BOSTON, Massachusetts (Reuters) - From online courses to kid-friendly laptops and virtual teachers, technology is spreading in America’s classrooms, reducing the need for textbooks, notepads, paper and in some cases even the schools themselves.
Just ask 11-year-old Jemella Chambers.
She is one of 650 students who receive an Apple Inc laptop each day at a state-funded school in Boston. From the second row of her classroom, she taps out math assignments on animated education software that she likens to a video game.
“It’s comfortable,” she said of Scholastic Corp’s FASTT Math software in which she and other students compete for high scores by completing mathematical equations. “This makes me learn better. It’s like playing a game,” she said.
Education experts say her school, the Lilla G. Frederick Pilot Middle School in Boston, offers a glimpse into the future.
It has no textbooks. Students receive laptops at the start of each day, returning them at the end. Teachers and students maintain blogs. Staff and parents chat on instant messaging software. Assignments are submitted through electronic “drop boxes” on the school’s Web site.
“The dog ate my homework” is no excuse here.
The experiment at Frederick began two years ago at cost of about $2 million, but last year was the first in which all 7th and 8th grade students received laptops. Classwork is done in Google Inc’s free applications like Google Docs, or Apple’s iMovie and specialized educational software like FASTT Math.
“Why would we ever buy a book when we can buy a computer? Textbooks are often obsolete before they are even printed,” said Debra Socia, principal of the school in Dorchester, a tough Boston district prone to crime and poor schools.
There is, however, one concession to the past: a library stocked with novels.
“It’s a powerful, powerful experience,” added Socia. Average attendance climbed to 94 percent from 92 percent; discipline referrals fell 30 percent. And parents are more engaged, she said. “Any family can chat online with teacher and say ‘hey, we’re having this problem’.”
Unlike traditional schools, Frederick’s students work at vastly different levels in the same classroom. Children with special needs rub shoulders with high performers. Computers track a range of aptitude levels, allowing teachers to tailor their teaching to their students’ weakest areas, Socia said.
The Internet is also a catalyst for change. U.S. enrollment in online virtual classes reached the 1 million mark last year, 22 times the level seen in 2000, according to the North American Council for Online Learning, an industry body.
That’s only the beginning, said Michael Horn, co-author of “Disrupting Class: How Disruptive Innovation Will Change the Way the World Learns.”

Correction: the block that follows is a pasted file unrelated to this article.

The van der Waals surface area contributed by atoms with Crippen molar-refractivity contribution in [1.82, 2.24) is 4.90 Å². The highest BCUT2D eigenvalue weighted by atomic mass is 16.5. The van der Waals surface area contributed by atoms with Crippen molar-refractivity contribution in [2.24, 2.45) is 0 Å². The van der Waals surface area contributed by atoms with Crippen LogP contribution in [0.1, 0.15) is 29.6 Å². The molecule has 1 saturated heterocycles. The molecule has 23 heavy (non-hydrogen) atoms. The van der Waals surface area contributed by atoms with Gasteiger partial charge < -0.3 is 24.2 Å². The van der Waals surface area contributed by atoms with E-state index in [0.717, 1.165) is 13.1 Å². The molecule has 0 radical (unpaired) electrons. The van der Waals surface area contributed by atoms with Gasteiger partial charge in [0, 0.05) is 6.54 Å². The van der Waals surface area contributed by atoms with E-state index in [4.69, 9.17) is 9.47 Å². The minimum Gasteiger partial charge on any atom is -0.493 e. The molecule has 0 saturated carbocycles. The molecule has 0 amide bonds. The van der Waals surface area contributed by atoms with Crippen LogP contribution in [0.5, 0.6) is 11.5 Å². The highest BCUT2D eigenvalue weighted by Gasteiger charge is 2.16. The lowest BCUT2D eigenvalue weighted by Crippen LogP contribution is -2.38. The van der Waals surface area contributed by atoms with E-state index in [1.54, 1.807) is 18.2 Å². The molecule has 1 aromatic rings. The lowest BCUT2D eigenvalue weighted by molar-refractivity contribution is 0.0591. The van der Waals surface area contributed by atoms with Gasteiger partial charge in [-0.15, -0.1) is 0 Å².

“Our projections show that 50 percent of high school courses will be taught online by 2019. It’s about one percent right now,” said Horn, executive director of education at Innosight Institute, a nonprofit think tank in Massachusetts.
K12 Inc, which provides online curriculum and educational services in 17 U.S. states, has seen student enrollment rise 57 percent from last year to 41,000 full-time students, said its chief executive, Ron Packard.
Much of the growth is in publicly funded virtual charter schools.
“Because it is a public school, the state funds the education similar to what they would in a brick and mortar school, but we get on average about 70 percent of the dollars,” Packard told Reuters.
“We don’t usually get capital dollars, or bond issue dollars. Sometimes we don’t get local dollars. So on average it works out 70 percent of the per pupil spending that an average school in the state would receive,” he said.
“We’re getting the kids who the local school is not working for. And the spectrum goes from extreme special education to extremely gifted kids,” he said.
U.S. investment bank Morgan Stanley says K12 and similar companies look set to capture an increasing share of the $550 billion publicly funded U.S. education market for children aged from about 5 to 18 as more U.S. states adopt virtual schools.
Virginia-based K12 recently opened an office in Dubai to expand overseas. Packard says he expects strong offshore demand for American primary and secondary education tailored for foreign nationals who want to enter U.S. universities.
Apex Learning Inc, based in Bellevue, Washington, is seeing a similar surge in demand. It started in 1997 by offering online advanced-placement courses to parents and individual schools but now sells an array of online classes for entire school districts and state departments of education.
“Over the last two years in particular we have seen very, very significant growth in the interest and demand for our type of digital curriculum,” Apex chief executive Cheryl Vedoe said in a telephone interview.
Apex enrollments rose 50 percent to 300,000 in 2006-2007, and likely grew at the same pace last year, she said.
“Where we see the greatest growth today is actually in brick and mortar high schools for programs for students who are not succeeding in the existing programs,” she added.
Online tutoring is also expanding rapidly. Bangalore-based TutorVista, which launched online U.S. services in 2005, estimates its average global growth in active students at 22 percent a month — all taught by “e-tutors” mostly in India.
Horn expects demand for teachers to fall and virtual schools to boost achievement in a U.S. education system where only two-thirds of teenagers graduate from high school — a proportion that slides to 50 percent for black Americans and Hispanics, according to government statistics.
“You deliver education at lower cost, but you will actually improve the amount of time that a teacher can spend with each student because they are no longer delivering one-size-fits-all lesson plans,” he said. “They can actually roam around.”
Reporting by Jason Szep; Editing by Eddie Evans